Bad Times at the El Royale is the second feature film from writer/director Drew Goddard, who seems to have watched a few too many Tarantino films. Heavy on the exposition and light on the action, the film starts with a slow burn, the story chopped up into different chapters, each with a full-screen title to introduce it. Jumping from character to character, we watch scenes from their eyes, often witnessing an event that has already occurred but from a different vantage point, revealing more about the story and characters. This plot device has become very common but isn’t over used in this instance and it serves the film well, helping the tension to build. These scenes and a few flashback moments are constructed in a way that renders it easy to follow the chronology of the story. In this regard, El Royale is built very well and these scenes that fill the first two acts of film flow seamlessly.

Although the near flawless mechanics and the slow build up create an atmosphere that feels like an incoming missile, the great work is slightly ruined by some lackluster action scenes, some of it awfully predictable. It doesn’t last long – over quicker than expected, and the same can be said about the final act as a whole.

This disappointment is forgivable thanks to some rich characters who bring charisma to the screen, Chris Hemsworth as a Manson type cult leader being the most prominent. Jeff Bridges as Father Flynn is unsurprisingly fantastic, as is Cynthia Erivo: a singer with a personality that surprises. Jon Hamm as an FBI agent also brings something different to the table, though some of his lines designed to elicit laughs fall flat.

The hotel itself is a character, with a very dark past, and one element of this becomes an important part of the final act; though this mcguffin of sorts feels a little arbitrary. Built on the state line, amusingly half the hotel is in California, half in Nevada. There is also only one employee who is surprised and clearly rattled by so many people arriving at the hotel at once. Something about the hotel and the way it is presented gives it a personality, aided by an interesting and quiet first scene where the prize that is the centrepiece of the final act is laid underneath the floorboards of a room. But which room number?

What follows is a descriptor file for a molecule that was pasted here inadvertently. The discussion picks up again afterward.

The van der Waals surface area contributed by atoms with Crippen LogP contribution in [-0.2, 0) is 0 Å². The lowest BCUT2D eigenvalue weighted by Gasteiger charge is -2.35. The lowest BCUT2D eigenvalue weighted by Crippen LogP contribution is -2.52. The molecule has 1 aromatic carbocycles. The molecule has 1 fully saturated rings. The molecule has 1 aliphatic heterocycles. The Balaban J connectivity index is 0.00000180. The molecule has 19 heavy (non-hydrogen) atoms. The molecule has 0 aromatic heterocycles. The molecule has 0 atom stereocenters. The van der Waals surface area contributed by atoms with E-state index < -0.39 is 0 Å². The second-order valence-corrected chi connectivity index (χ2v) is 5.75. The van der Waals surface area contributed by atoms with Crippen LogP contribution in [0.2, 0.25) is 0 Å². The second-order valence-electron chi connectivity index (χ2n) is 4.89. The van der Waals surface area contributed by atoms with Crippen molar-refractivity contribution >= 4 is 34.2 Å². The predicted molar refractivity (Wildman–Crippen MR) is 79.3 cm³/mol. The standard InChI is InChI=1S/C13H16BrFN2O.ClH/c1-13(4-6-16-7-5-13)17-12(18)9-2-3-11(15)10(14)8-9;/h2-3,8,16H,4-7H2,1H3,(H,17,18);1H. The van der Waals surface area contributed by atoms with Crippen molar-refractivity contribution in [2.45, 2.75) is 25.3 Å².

Despite the array of characters, the plot never feels convoluted. It is believable and well written, both the story and the characters that inhabit it. The beginning of the final act is also entertaining as the Manson-like Hemsworth steals the show, along with his cohorts. But when the fire is lit, it is extinguished a little too fast. It is far from terrible, but some of it is clumsily executed, set-pieces failing to fall into place as well as they could have.

Tarantino fans will enjoy this film with ease, and Quintin’s ability to create supreme set-pieces is perhaps the reason for the action feeling a little underwhelming, as the film feels incredibly like a film made by him. Executed well for the most part, El Royale is a fun film with a long run-time that flies by. If only that final act had delivered what the first two promised.

Once over, the story feels unfinished. Why did so many people arrive at this run-down hotel at once? How do the news stories shown on television relate to the story, as one story seems to bother Darlene? There is also nothing to lead us to believe that most of the characters know about the prize buried in one of the rooms, so consequently, the arrival of so many people in such a short time-span seems unbelievable.

But hey, its only a movie, right? If anything, it is certainly memorable.